Ah, that changes. Maybe “The Left Hand and the Right Hand” off the new record. Playing it live I realized that there’s a kind of clever key change buried in there, I barely notice it myself when it goes by. I like those kind of “My Girl” key changes that come out of a bridge. Always wanted to do that.

What’s a lyric on the album you’re especially proud of?

Maybe there’s a lyric I’m proud of having taken out? “Play that Song again isn’t my favorite song or lyric.” But it leads off the record. The song got cast aside; was leaking like crazy, anything but seaworthy. We weren’t ready to give up on the song. It was the opening scene of the movie. So we got obsessed with it. It was hard to imagine the record without it. I played it for Shayde Sartin from The Fresh and Onlys. (For a few hours there, he was the producer of this record.) Shayde thought the words “San Francisco” in the chorus were gratuitous. So, point taken. We took out the words “San Francisco” and it got better. And I guess it was worth the fight.

Here’s a verse that fell off the truck on the way to the studio:

Welcome to the Spider Web
There’s room for one and all
There’s a queen from South of Market
A prince from Senegal

Little Steven picked “Temple Beautiful” for his “Coolest Song In The World” on his radio program. Tell us a bit about the song.

It’s a cool song. A total honor. In my sliver of the world, that’s like a hit single. So, I’m loving it. Me and the band listen to Little Steven’s Underground Garage in the van. So in a way, we feel like we’ve gotten to know the guy. That made it all that much cooler.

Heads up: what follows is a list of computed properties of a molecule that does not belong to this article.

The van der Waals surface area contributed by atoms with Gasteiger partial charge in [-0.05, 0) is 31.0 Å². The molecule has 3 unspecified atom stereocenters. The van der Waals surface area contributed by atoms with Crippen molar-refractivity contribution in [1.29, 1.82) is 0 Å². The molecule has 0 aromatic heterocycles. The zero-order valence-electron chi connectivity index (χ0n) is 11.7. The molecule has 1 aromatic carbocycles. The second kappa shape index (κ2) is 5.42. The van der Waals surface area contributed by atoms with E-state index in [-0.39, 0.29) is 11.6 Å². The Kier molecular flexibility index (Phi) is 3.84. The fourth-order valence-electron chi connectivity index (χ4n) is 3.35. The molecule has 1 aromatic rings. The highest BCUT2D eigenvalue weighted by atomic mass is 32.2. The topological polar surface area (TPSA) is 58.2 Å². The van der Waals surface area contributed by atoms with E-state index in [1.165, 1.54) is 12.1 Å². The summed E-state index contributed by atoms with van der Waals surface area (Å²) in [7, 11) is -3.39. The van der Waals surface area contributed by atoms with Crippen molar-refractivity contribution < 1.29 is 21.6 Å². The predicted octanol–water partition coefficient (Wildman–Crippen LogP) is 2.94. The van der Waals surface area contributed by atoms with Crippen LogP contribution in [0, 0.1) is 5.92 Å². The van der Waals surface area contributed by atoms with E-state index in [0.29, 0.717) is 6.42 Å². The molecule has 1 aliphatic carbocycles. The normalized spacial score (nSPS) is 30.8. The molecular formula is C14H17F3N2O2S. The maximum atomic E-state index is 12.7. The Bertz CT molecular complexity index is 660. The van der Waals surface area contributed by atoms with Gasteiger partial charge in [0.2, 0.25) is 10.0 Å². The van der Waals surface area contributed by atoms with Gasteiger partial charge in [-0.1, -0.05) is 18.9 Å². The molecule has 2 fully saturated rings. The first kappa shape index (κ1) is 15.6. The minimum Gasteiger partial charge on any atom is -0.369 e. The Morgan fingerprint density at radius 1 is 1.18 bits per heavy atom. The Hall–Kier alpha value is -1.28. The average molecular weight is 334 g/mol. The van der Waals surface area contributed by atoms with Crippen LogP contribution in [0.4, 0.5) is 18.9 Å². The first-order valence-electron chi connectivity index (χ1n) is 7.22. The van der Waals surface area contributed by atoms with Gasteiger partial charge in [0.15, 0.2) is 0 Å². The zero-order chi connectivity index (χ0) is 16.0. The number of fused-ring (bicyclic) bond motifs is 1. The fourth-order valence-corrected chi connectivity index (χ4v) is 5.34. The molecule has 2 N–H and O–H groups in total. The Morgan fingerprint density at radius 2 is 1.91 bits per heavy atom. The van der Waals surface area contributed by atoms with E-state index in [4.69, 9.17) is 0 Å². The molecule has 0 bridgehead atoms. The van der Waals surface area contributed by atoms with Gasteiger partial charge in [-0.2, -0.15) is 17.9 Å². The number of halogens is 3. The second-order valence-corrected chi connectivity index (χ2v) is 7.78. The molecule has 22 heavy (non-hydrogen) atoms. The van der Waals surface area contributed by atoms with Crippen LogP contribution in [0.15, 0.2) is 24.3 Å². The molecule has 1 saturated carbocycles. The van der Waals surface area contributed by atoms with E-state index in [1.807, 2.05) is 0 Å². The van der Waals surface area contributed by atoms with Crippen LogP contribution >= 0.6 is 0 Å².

What’s your typical approach to songwriting?

Don’t really have one. No typical approach. I was thinking about how sometimes Alejandro and I will play guitars and just sit on a riff like 96 tears – maybe crank a drum machine through a guitar amp. And just start shouting ourselves raw. Maybe even record it and listen back. Something always seems to emerge. There’s a million ways to approach songwriting. They’re all good.

I will say that sharing your dreams is not always as interesting as you might think. It’s right up there with talking about real estate. Of course, my thoughts on that could change tomorrow, but not likely. I wrote this LP with klipschutz. We like to keep some kind of schedule. And that really worked for us. I’m really proud of the batch of songs we came up with for Temple Beautiful. Now there’s been some interest in turning it into a musical. That could work! But no, I don’t have any one method. And certainly wasn’t thinking that these songs could be morphed into a musical.

Are their any words you love, or hate?

Cable TV. Love it and hate it. I don’t know, hate is a strong word, don’t you think?

Who do you consider to be an underrated songwriter?

Alice Cooper. I know that Bob Dylan agrees with me on that one. There’s a couple songwriters from the last couple of years I get envious of. Eddy Argos from Art Brut and Ezra Fuhrman. Others too. Let me come back to that.

What’s the perfect song to you, and why?

Smokey Robinson has written a few of them. What’s that song, there’s nothing funnier than the tears of a clown? That’s a tough one. Tough question. If I say one song I leave a million out. I do like a good song. And I love a great record where it all comes together. There’s a James Bronw version of “Georgia on My Mind” I have on a mix tape that I heard this AM. Boy, that track; it’s got it all. Don Williams’ “I Believe In Love.” There’s a great song.